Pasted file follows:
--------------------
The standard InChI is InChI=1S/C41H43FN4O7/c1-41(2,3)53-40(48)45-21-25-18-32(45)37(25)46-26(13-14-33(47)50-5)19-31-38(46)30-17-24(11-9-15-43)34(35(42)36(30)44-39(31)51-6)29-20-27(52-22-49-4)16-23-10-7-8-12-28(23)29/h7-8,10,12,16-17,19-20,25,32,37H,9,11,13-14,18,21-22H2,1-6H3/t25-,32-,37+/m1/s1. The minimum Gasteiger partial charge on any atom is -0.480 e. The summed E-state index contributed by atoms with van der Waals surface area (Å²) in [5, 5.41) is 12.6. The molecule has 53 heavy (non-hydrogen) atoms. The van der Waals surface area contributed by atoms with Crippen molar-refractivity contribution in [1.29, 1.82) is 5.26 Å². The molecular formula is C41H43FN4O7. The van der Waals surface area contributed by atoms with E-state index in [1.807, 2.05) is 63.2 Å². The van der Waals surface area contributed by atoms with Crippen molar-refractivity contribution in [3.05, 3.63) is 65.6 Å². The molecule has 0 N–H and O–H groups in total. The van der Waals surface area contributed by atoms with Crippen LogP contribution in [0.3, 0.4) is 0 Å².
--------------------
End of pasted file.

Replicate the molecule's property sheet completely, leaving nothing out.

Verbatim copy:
The standard InChI is InChI=1S/C41H43FN4O7/c1-41(2,3)53-40(48)45-21-25-18-32(45)37(25)46-26(13-14-33(47)50-5)19-31-38(46)30-17-24(11-9-15-43)34(35(42)36(30)44-39(31)51-6)29-20-27(52-22-49-4)16-23-10-7-8-12-28(23)29/h7-8,10,12,16-17,19-20,25,32,37H,9,11,13-14,18,21-22H2,1-6H3/t25-,32-,37+/m1/s1. The minimum Gasteiger partial charge on any atom is -0.480 e. The summed E-state index contributed by atoms with van der Waals surface area (Å²) in [5, 5.41) is 12.6. The molecule has 53 heavy (non-hydrogen) atoms. The van der Waals surface area contributed by atoms with Crippen molar-refractivity contribution in [1.29, 1.82) is 5.26 Å². The molecular formula is C41H43FN4O7. The van der Waals surface area contributed by atoms with E-state index in [1.807, 2.05) is 63.2 Å². The van der Waals surface area contributed by atoms with Crippen molar-refractivity contribution in [3.05, 3.63) is 65.6 Å². The molecule has 0 N–H and O–H groups in total. The van der Waals surface area contributed by atoms with Crippen LogP contribution in [0.3, 0.4) is 0 Å².